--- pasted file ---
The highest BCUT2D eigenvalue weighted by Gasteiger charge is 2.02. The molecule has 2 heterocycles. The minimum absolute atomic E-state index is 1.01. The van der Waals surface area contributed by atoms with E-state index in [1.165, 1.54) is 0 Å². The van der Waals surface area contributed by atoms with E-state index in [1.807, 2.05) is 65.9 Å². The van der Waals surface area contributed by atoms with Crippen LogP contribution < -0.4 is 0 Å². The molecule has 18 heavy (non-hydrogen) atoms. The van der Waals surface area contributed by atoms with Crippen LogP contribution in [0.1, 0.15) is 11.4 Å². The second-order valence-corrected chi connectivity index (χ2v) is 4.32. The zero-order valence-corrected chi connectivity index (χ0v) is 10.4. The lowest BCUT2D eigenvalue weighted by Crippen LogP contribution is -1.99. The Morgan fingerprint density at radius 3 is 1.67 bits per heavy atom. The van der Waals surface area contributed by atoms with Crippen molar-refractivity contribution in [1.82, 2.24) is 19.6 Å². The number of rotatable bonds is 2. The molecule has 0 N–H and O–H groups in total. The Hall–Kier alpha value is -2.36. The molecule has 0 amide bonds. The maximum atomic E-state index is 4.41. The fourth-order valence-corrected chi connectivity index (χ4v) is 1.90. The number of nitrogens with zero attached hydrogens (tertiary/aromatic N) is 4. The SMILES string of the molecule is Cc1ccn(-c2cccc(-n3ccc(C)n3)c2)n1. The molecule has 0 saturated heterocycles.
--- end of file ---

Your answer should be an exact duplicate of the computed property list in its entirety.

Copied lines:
The highest BCUT2D eigenvalue weighted by Gasteiger charge is 2.02. The molecule has 2 heterocycles. The minimum absolute atomic E-state index is 1.01. The van der Waals surface area contributed by atoms with E-state index in [1.165, 1.54) is 0 Å². The van der Waals surface area contributed by atoms with E-state index in [1.807, 2.05) is 65.9 Å². The van der Waals surface area contributed by atoms with Crippen LogP contribution < -0.4 is 0 Å². The molecule has 18 heavy (non-hydrogen) atoms. The van der Waals surface area contributed by atoms with Crippen LogP contribution in [0.1, 0.15) is 11.4 Å². The second-order valence-corrected chi connectivity index (χ2v) is 4.32. The zero-order valence-corrected chi connectivity index (χ0v) is 10.4. The lowest BCUT2D eigenvalue weighted by Crippen LogP contribution is -1.99. The Morgan fingerprint density at radius 3 is 1.67 bits per heavy atom. The van der Waals surface area contributed by atoms with Crippen molar-refractivity contribution in [1.82, 2.24) is 19.6 Å². The number of rotatable bonds is 2. The molecule has 0 N–H and O–H groups in total. The Hall–Kier alpha value is -2.36. The molecule has 0 amide bonds. The maximum atomic E-state index is 4.41. The fourth-order valence-corrected chi connectivity index (χ4v) is 1.90. The number of nitrogens with zero attached hydrogens (tertiary/aromatic N) is 4. The SMILES string of the molecule is Cc1ccn(-c2cccc(-n3ccc(C)n3)c2)n1. The molecule has 0 saturated heterocycles.